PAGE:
Chow was already serving as a Commissioned Lay Pastor when he began the program. He said that many of the alumni are sending each other messages via Facebook trying to verify what had happened and if there was an opportunity to appeal the decision.

“I’m shocked,” he said. “I knew there were problems but we don’t know where the decision came from. We feel blindsided.”

Stuart acknowledged the abruptness of the announcement.

“They were understandably shocked and upset,” he said.

Stuart will be on the campus Feb. 11 to meet with students and faculty, to go over the transition plans and to answer questions.

Responses from local Presbyterian leadership began to emerge as the news of the closure spread.

“Although I can appreciate the financial challenges before SFTS, this is a sad day for those of us in southern CA,” the Rev. Ruth Santana-Grace, executive presbyter of San Gabriel Presbytery, wrote in an email. “The campus has served as a significant presence in San Gabriel Presbytery - as many of our inquirers and candidates have had the opportunity to earn their M.Div. there. In my tenure as Executive Presbyter, the leadership of that campus have faithfully demonstrated a commitment to the evolving needs of the church in the midst of a changing demographic reality.”

  1. It was a logical and wise decision; it doesn't make sense to have a separate seminary either within the campus of another theological institution (Claremont) or within walking distance of another (Fuller) The flexible schedule wasn't enough to justify its existence, especially at a time when distance education has developed the tools to prepare students through the internet.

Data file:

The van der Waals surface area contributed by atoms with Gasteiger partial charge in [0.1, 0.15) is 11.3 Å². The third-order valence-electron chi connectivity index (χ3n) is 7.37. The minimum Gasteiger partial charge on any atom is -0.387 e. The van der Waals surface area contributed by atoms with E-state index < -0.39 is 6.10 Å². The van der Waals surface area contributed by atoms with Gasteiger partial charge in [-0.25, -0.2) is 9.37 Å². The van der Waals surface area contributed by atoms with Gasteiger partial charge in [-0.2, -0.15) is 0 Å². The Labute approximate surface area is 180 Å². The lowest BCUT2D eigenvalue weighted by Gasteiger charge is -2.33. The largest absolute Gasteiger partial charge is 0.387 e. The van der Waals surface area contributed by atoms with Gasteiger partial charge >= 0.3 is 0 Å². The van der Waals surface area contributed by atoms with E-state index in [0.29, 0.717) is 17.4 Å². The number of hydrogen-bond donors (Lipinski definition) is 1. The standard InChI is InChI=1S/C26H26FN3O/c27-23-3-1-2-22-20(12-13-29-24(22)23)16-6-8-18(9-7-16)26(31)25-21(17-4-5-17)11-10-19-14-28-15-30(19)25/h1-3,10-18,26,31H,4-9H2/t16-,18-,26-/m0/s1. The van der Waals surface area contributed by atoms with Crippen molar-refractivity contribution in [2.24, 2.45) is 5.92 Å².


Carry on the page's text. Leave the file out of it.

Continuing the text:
by Armando Esteban Quito

    February 14, 2011

  2. It was a logical and wise decision, it doesn't make sense to have a separate seminary either within the campus of another theological institution (Claremont) or within walking distance of another (Fuller) The flexible schedule wasn't enough to justify its existence, specially at a time when distance education have developed the tools to prepare students through the internet.

    by Armando Esteban Quito

    February 14, 2011

  3. I have both my MDiv and DMin from SFTS and it is a sad day for the west coast. But mistakes were made and the consequences of those mistakes will continue. 1. Major donors who represent the middle of the PCUSA were alienated in the first round of cuts two years ago, when chairs they endowed, were closed and tenured faculty were laid off. Those follow on funds were withdrawn, not by evangelical people, but centrist loyal PCUSA supporters. 2. Hiring Laird Stuart, an ardent supporter of the Covenant network, as Interim President...was perceived as a declaration that SFTS was no longer going to serve the whole church, but was going to become an advocate for GLBTQ ordination. I do not believe this is Laird's goal, but perception and branding of an institution require not going for the convenient short term hire, but working to ensure that every major hire serves the stated mission of the institution. 3. Closing the southern campus...just adds to this perception that SFTS has become a single issue polarized seminary, as the staff and leadership in SoCal, were clearly working to build understanding and harmony across racial boundaries, theological differences, and cultural diversity. The question for the west coast churches, Presbyteries and Synods now is: What would it mean to have a seminary that served the west coast, and trained pastors, both CLPs and MDivs for the building of the church of Jesus Christ and the need for missional women and men to lead the church, right here, right now and into 2050. SFTS has shown that in its current iteration it is unable to deal with this question, let alone answer it. It is a sad day for all of our churches. But for the seminary it may be an Ezekiel: Dry Bones moment. God is a God of resurrection so our prayers need to go out for the board of trustees, the leadership and the students affected by this decision.